The history of BBC Radio Leicester|
Leicester was Britain's first mainland local radio station. We launched on 8 November
1967 on 95.05VHF and on cable in certain city areas.
can also check out some pictures of historical Leicester.
Click on the banner
below for BBC Radio Leicester's history tour. |
Our brand-new state-of-the art broadcasting centre is at St Nicholas Place
in the heart of Leicester, You can hear us on our countywide transmitter on 104.9FM
and on DAB, and of course, streamed on line. We like to think that BBC Radio Leicester
is still your number one choice for news, traffic, sport and information.
The station was launched with the first local radio jingle, which was a version
of the Posthorn Gallop. It was followed by a speech by the Postmaster General,
the Right Hon. Edward Short.
guests, including the Lord Mayor of Leicester and senior BBC staff from London,
were greeted by a protest from members of the Free Radio Association, bemoaning
the loss of the pirate stations. Radio Leicester's first-ever news bulletin was
broadcast next, compiled without any journalists as it was provided by a local
Mark Henig (the Lord Mayor of Leicester) and Maurice Ennals (BBC Radio Leicester's
first Station Manager). |
The growth of pirate radio in the 1960s prompted the BBC
to draw up a new plan. This included the creation of Radio 1 and Local Radio.
Eight experimental stations opened in cities where local authorities were willing
to fund part of the cost. BBC
Radio Sheffield, BBC
Radio Merseyside and BBC
Radio Nottingham all followed Leicester onto the airwaves within a few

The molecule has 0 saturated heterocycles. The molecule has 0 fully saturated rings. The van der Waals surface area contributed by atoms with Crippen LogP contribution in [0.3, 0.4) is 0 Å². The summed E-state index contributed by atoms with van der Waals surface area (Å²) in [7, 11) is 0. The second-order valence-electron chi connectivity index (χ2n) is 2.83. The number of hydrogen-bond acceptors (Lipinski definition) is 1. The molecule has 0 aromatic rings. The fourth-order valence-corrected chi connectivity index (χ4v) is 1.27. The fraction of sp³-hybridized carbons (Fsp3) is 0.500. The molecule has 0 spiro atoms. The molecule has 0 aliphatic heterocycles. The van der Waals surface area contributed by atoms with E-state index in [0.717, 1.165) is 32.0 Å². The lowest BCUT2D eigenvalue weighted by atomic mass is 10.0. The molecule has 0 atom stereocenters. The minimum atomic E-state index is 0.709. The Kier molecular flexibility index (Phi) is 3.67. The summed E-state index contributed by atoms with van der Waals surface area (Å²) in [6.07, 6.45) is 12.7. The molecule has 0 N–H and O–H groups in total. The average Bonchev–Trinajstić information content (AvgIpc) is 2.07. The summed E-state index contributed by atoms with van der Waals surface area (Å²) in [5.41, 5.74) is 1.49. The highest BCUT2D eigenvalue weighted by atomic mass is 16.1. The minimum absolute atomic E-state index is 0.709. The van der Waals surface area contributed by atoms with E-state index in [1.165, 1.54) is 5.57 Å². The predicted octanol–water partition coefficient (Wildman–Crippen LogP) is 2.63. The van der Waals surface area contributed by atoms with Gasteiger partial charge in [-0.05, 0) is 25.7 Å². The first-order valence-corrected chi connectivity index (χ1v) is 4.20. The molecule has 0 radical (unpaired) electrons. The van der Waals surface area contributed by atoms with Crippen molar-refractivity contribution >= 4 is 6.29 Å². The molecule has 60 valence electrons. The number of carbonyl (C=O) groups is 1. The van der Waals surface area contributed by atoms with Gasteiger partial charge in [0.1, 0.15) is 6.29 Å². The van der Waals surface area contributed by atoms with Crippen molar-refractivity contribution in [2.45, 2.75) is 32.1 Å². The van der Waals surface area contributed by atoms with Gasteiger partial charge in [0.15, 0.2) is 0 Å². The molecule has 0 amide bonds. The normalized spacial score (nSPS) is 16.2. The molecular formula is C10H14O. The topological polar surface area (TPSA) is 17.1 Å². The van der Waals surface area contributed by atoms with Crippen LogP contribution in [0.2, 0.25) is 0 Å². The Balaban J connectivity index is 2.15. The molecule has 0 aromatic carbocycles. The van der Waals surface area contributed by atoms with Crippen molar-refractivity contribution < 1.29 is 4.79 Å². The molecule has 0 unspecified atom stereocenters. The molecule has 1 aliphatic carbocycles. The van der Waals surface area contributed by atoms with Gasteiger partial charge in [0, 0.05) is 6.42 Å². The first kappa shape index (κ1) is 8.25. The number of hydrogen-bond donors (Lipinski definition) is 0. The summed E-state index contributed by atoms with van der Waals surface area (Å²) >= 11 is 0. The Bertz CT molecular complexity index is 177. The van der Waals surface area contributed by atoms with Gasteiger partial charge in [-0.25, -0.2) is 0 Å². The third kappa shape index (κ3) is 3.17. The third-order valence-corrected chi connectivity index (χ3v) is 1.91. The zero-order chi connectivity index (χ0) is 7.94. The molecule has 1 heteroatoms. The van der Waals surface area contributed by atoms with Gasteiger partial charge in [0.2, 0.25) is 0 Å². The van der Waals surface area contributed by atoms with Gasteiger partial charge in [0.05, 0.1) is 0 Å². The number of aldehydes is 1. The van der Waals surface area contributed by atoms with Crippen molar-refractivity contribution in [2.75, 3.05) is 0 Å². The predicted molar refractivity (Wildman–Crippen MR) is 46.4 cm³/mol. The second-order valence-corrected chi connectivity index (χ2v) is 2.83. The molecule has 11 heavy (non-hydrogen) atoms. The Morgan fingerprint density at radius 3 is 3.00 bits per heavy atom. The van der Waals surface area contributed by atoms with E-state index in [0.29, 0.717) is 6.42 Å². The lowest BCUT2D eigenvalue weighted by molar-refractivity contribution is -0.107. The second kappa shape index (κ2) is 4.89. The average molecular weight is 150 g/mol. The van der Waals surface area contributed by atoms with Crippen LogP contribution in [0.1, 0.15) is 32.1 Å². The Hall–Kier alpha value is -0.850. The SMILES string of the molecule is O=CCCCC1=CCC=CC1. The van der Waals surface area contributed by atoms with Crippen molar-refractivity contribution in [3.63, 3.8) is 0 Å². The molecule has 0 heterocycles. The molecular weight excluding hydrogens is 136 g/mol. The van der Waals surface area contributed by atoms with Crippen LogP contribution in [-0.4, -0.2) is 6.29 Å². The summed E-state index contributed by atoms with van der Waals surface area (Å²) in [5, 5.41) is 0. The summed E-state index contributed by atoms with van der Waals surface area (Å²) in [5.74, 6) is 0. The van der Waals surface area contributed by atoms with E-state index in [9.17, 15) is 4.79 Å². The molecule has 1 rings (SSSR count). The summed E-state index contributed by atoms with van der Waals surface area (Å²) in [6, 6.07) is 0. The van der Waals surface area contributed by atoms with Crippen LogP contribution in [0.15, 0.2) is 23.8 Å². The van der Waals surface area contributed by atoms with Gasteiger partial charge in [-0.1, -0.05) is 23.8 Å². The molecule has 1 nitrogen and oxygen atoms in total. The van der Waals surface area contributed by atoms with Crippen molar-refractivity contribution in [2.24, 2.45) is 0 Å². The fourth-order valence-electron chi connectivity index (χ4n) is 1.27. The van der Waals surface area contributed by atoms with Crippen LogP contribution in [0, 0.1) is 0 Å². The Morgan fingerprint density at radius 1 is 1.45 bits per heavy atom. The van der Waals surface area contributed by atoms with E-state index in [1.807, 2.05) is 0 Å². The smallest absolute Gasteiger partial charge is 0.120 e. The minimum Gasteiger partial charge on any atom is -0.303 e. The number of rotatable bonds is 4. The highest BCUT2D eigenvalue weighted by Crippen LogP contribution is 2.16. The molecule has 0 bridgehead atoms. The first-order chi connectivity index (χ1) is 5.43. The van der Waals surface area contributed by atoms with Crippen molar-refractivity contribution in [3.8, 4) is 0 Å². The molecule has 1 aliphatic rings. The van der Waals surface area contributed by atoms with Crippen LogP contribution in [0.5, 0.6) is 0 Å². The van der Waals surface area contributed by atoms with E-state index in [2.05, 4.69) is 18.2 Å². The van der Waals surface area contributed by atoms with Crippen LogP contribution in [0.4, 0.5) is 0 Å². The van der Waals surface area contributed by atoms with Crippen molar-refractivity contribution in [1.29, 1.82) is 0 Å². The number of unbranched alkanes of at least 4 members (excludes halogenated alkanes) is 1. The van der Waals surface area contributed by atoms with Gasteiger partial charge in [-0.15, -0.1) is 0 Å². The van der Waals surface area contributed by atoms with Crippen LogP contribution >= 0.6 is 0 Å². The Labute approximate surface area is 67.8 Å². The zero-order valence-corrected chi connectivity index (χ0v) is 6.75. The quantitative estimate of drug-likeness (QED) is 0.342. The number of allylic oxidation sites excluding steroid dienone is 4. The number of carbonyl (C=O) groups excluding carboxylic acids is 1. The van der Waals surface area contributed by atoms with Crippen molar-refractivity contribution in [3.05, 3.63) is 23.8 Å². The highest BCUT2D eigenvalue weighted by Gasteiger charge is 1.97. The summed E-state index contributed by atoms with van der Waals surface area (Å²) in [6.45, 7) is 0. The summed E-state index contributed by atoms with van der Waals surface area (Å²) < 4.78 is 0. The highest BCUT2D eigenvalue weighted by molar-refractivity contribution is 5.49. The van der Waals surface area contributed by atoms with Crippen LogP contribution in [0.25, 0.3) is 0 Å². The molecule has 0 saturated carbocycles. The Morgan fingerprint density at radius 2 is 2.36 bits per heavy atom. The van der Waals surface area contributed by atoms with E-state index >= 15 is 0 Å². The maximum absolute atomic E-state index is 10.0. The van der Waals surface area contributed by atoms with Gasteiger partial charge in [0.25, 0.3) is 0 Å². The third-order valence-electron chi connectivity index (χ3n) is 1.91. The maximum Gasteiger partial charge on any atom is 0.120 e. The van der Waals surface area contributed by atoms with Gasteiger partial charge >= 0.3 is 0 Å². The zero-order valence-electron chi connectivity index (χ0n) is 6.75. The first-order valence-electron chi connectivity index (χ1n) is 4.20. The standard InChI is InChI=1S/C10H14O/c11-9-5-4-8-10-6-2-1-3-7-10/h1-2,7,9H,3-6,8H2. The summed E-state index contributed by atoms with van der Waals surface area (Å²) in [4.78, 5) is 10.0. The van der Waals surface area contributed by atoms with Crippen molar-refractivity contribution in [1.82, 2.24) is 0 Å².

first, Radio Leicester made less than four hours of local programmes each day.
Leicester City and Leicester Tigers featured on the station, but the first major
challenge were the floods of 1968. Despite limited resources, the station managed
live reports from rowing boats floating down suburban streets.
Nish played for Leicester City in the 70s|
later, the local radio experiment was declared a success and BBC Radio Leicester
expanded, created its own newsroom and began producing its own news.
BBC Radio Leicester launched a weekly programme for Asian listeners in 1974. In
the same year, it began broadcasting on the medium wave from Freeman's Common
in Leicester on 837AM, later to become the frequency for the BBC’s
Asian Network. In 1996 the BBC Asian Network was launched, a lively fully-fledged
24 hour radio service for the Asian community.
BBC Radio Leicester stands true to its original aims of serving the communities
of Leicester, Rutland and Leicestershire, listening to local people and reflecting
local issues and concerns. We talk to nearly a quarter of a million listeners
every week. Have YOU joined us yet?
Open Centre facilities at St Nicholas Place.|
Click on the banner below for BBC
Radio Leicester's history tour.